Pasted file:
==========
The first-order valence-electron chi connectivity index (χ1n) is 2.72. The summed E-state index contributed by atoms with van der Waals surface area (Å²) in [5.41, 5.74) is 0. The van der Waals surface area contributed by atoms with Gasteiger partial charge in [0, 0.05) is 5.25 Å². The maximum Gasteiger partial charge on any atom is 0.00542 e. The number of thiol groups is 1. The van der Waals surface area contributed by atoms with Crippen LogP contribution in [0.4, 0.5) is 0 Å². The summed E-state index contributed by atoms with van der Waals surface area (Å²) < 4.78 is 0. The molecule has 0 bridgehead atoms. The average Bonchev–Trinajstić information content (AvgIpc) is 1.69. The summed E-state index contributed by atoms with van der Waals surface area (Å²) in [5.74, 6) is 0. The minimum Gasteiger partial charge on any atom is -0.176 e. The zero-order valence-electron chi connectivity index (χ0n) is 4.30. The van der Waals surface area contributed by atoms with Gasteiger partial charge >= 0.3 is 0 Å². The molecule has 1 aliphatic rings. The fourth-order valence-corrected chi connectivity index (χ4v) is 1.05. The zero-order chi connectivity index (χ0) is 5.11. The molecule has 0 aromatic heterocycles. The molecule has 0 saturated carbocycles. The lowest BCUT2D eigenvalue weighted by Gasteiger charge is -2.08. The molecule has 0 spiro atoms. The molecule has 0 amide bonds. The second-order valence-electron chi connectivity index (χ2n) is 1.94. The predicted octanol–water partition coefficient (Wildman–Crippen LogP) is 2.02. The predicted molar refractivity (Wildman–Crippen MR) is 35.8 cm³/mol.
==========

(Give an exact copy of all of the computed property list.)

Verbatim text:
The first-order valence-electron chi connectivity index (χ1n) is 2.72. The summed E-state index contributed by atoms with van der Waals surface area (Å²) in [5.41, 5.74) is 0. The van der Waals surface area contributed by atoms with Gasteiger partial charge in [0, 0.05) is 5.25 Å². The maximum Gasteiger partial charge on any atom is 0.00542 e. The number of thiol groups is 1. The van der Waals surface area contributed by atoms with Crippen LogP contribution in [0.4, 0.5) is 0 Å². The summed E-state index contributed by atoms with van der Waals surface area (Å²) < 4.78 is 0. The molecule has 0 bridgehead atoms. The average Bonchev–Trinajstić information content (AvgIpc) is 1.69. The summed E-state index contributed by atoms with van der Waals surface area (Å²) in [5.74, 6) is 0. The minimum Gasteiger partial charge on any atom is -0.176 e. The zero-order valence-electron chi connectivity index (χ0n) is 4.30. The van der Waals surface area contributed by atoms with Gasteiger partial charge >= 0.3 is 0 Å². The molecule has 1 aliphatic rings. The fourth-order valence-corrected chi connectivity index (χ4v) is 1.05. The zero-order chi connectivity index (χ0) is 5.11. The molecule has 0 aromatic heterocycles. The molecule has 0 saturated carbocycles. The lowest BCUT2D eigenvalue weighted by Gasteiger charge is -2.08. The molecule has 0 spiro atoms. The molecule has 0 amide bonds. The second-order valence-electron chi connectivity index (χ2n) is 1.94. The predicted octanol–water partition coefficient (Wildman–Crippen LogP) is 2.02. The predicted molar refractivity (Wildman–Crippen MR) is 35.8 cm³/mol.